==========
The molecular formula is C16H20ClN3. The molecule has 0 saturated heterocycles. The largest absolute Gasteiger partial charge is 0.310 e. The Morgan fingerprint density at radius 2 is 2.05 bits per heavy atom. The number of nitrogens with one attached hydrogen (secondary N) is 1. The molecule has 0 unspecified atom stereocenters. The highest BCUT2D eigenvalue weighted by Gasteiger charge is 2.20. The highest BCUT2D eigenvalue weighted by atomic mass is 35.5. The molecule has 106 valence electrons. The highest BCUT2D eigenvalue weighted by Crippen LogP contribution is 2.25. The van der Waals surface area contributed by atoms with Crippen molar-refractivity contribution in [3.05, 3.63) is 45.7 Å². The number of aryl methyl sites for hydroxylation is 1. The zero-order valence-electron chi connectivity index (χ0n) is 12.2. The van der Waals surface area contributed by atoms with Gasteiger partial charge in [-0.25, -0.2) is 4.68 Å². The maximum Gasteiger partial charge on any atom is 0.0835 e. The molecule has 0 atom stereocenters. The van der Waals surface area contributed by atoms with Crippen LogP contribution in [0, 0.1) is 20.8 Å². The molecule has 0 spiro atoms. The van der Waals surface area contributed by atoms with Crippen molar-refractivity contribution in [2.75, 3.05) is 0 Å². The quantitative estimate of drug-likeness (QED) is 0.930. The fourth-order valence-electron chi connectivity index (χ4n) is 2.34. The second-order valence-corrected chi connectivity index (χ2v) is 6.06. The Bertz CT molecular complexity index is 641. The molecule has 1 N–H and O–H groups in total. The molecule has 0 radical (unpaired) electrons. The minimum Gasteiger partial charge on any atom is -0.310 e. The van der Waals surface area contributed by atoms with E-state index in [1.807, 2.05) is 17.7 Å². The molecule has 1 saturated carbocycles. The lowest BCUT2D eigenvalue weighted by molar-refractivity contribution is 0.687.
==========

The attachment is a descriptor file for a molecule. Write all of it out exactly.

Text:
The molecular formula is C16H20ClN3. The molecule has 0 saturated heterocycles. The largest absolute Gasteiger partial charge is 0.310 e. The Morgan fingerprint density at radius 2 is 2.05 bits per heavy atom. The number of nitrogens with one attached hydrogen (secondary N) is 1. The molecule has 0 unspecified atom stereocenters. The highest BCUT2D eigenvalue weighted by Gasteiger charge is 2.20. The highest BCUT2D eigenvalue weighted by atomic mass is 35.5. The molecule has 106 valence electrons. The highest BCUT2D eigenvalue weighted by Crippen LogP contribution is 2.25. The van der Waals surface area contributed by atoms with Crippen molar-refractivity contribution in [3.05, 3.63) is 45.7 Å². The number of aryl methyl sites for hydroxylation is 1. The zero-order valence-electron chi connectivity index (χ0n) is 12.2. The van der Waals surface area contributed by atoms with Gasteiger partial charge in [-0.25, -0.2) is 4.68 Å². The maximum Gasteiger partial charge on any atom is 0.0835 e. The molecule has 0 atom stereocenters. The van der Waals surface area contributed by atoms with Crippen LogP contribution in [0, 0.1) is 20.8 Å². The molecule has 0 spiro atoms. The van der Waals surface area contributed by atoms with Crippen molar-refractivity contribution in [2.75, 3.05) is 0 Å². The quantitative estimate of drug-likeness (QED) is 0.930. The fourth-order valence-electron chi connectivity index (χ4n) is 2.34. The second-order valence-corrected chi connectivity index (χ2v) is 6.06. The Bertz CT molecular complexity index is 641. The molecule has 1 N–H and O–H groups in total. The molecule has 0 radical (unpaired) electrons. The minimum Gasteiger partial charge on any atom is -0.310 e. The van der Waals surface area contributed by atoms with E-state index in [1.807, 2.05) is 17.7 Å². The molecule has 1 saturated carbocycles. The lowest BCUT2D eigenvalue weighted by molar-refractivity contribution is 0.687.